Reading the E-Leaves: The future of magazines on digital devices is beginning to take shape.
Wired magazine has adopted a similar approach to development. Anderson described an "authoring-centric" approach whereby photographers, writers and designers are involved throughout the process, allowing them to "conceptualize stories in an interactive mode from the beginning."
Selling the Public on Digital Content
While Apple currently does not sell subscriptions through its app store, alternatives are beginning to emerge, such as Zinio's recently announced subscription service through its online newsstand. As for pricing models, approaches range from utilizing apps as a value-add for print subscribers (Time Inc.'s approach thus far with its People magazine app) to charging more for a highly interactive app compared to a print version, to charging significantly less.
Renard believes that the days of looking at digital versions of magazines as adjuncts to lift circulation numbers are over. "We can and must look at this platform as a paying platform," he says.
Howie Fenton, senior consultant at The National Association for Printing Leadership (NAPL), believes tiered pricing can work across print, digital and combined print-digital subscriptions, but strongly advocates the position that digital subscriptions should cost less.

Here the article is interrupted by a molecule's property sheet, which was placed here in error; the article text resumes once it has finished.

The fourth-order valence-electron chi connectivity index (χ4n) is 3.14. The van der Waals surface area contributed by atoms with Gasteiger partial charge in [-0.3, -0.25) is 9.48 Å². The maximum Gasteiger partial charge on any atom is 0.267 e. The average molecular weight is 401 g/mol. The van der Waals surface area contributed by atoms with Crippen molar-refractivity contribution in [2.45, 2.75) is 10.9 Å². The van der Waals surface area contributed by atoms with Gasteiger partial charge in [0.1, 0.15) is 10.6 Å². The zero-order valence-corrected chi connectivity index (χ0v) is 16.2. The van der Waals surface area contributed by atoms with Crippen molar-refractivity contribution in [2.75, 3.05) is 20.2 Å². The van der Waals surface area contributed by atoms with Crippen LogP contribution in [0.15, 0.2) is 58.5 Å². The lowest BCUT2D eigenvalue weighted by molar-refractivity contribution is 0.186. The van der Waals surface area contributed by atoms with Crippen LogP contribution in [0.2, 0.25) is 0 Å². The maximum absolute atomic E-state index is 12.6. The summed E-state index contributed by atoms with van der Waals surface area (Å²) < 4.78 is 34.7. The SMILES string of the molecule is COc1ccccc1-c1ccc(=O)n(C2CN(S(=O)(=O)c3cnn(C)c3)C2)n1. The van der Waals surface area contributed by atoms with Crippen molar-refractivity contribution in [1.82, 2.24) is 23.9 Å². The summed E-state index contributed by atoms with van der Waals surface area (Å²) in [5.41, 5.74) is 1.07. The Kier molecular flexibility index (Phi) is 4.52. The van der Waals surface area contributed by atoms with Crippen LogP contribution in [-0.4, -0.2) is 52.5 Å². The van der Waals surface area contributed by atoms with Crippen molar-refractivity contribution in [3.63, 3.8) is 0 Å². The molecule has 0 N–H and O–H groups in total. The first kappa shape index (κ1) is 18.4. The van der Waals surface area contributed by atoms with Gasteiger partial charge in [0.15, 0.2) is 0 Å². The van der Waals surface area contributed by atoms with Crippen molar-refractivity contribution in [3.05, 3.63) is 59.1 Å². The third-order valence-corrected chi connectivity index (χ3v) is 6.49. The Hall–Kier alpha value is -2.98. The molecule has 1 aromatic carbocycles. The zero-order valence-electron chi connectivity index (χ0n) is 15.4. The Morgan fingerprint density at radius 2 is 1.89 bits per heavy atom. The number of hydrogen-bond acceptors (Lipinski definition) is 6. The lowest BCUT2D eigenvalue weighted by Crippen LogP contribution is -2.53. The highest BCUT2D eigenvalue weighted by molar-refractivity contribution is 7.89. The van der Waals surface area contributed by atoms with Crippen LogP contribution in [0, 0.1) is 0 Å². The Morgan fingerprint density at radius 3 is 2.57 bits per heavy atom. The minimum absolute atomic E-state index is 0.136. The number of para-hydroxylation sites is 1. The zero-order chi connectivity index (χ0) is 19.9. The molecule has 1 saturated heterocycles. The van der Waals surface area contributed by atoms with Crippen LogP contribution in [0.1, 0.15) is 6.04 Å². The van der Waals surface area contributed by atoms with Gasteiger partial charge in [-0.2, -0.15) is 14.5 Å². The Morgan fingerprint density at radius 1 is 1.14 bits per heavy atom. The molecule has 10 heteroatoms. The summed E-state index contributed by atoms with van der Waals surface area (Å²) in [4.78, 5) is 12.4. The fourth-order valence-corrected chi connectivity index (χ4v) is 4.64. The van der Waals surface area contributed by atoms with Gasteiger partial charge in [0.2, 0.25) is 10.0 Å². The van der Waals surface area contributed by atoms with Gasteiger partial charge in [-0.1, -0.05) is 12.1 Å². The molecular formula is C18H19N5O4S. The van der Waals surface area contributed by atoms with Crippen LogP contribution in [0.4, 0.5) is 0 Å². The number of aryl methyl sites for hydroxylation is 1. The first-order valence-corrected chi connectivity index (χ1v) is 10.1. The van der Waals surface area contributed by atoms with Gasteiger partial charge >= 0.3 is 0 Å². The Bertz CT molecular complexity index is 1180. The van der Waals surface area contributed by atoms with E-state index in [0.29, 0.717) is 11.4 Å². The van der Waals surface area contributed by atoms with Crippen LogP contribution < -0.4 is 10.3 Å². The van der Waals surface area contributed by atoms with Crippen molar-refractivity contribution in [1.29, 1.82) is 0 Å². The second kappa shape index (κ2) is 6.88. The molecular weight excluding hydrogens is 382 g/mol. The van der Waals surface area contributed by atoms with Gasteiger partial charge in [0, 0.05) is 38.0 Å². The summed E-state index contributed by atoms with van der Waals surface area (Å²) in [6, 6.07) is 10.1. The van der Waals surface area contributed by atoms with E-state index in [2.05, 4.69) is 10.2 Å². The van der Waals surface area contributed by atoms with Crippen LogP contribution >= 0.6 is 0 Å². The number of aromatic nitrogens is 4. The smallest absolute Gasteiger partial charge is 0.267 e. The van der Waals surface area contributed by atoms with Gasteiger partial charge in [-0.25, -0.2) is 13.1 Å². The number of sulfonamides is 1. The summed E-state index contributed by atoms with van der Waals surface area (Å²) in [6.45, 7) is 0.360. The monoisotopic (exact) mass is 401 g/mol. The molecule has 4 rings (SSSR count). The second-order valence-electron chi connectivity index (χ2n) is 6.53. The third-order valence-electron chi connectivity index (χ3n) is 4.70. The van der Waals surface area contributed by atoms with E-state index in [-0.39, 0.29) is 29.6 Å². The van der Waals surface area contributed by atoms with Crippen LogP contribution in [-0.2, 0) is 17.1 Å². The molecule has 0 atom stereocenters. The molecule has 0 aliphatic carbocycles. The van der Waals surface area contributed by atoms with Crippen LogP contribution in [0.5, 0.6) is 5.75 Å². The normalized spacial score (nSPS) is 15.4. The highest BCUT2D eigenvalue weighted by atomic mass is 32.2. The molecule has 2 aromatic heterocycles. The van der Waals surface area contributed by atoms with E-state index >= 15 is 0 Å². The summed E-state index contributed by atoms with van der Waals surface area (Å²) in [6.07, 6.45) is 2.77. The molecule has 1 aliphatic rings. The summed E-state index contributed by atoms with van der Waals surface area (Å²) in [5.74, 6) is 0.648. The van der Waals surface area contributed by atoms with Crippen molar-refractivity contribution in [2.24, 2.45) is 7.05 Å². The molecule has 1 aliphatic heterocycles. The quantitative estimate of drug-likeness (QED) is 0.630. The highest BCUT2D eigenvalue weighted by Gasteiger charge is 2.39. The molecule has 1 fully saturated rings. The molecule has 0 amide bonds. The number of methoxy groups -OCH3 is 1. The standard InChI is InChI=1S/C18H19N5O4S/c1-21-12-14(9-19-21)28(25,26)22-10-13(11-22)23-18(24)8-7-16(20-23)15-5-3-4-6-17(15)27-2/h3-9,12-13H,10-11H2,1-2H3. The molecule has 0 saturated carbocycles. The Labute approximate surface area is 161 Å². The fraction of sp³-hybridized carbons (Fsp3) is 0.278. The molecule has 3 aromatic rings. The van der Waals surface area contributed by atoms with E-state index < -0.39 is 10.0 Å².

"Who's going to be looking at the electronic version alone? I suspect there will be two demographics: pioneers that are e-only people and young people," Fenton says. "Look at kids graduating high school now or college now. That … demographic is most likely to want the electronic version only and are not willing to spend more than the paper version. They are going to wait for the price to come down."
He says he subscribes to newspapers through his Kindle and is "willing to pay $10 to $20 a month to get the e-version. It seems like a no-brainer to charge a very reasonable price for the e-version alone."
Norris believes publishers with premium products will be able to get people to pay. "However," he notes, "they will not be able to match the [readership] figures of those who offer [iPad magazines] for free. … New companies and mags spinning off indie websites and blogs will either be ad-funded or charge a standard app price of [less than $2]." (See the article "Want to Charge for Digital Content?" for more on successful pricing strategies.)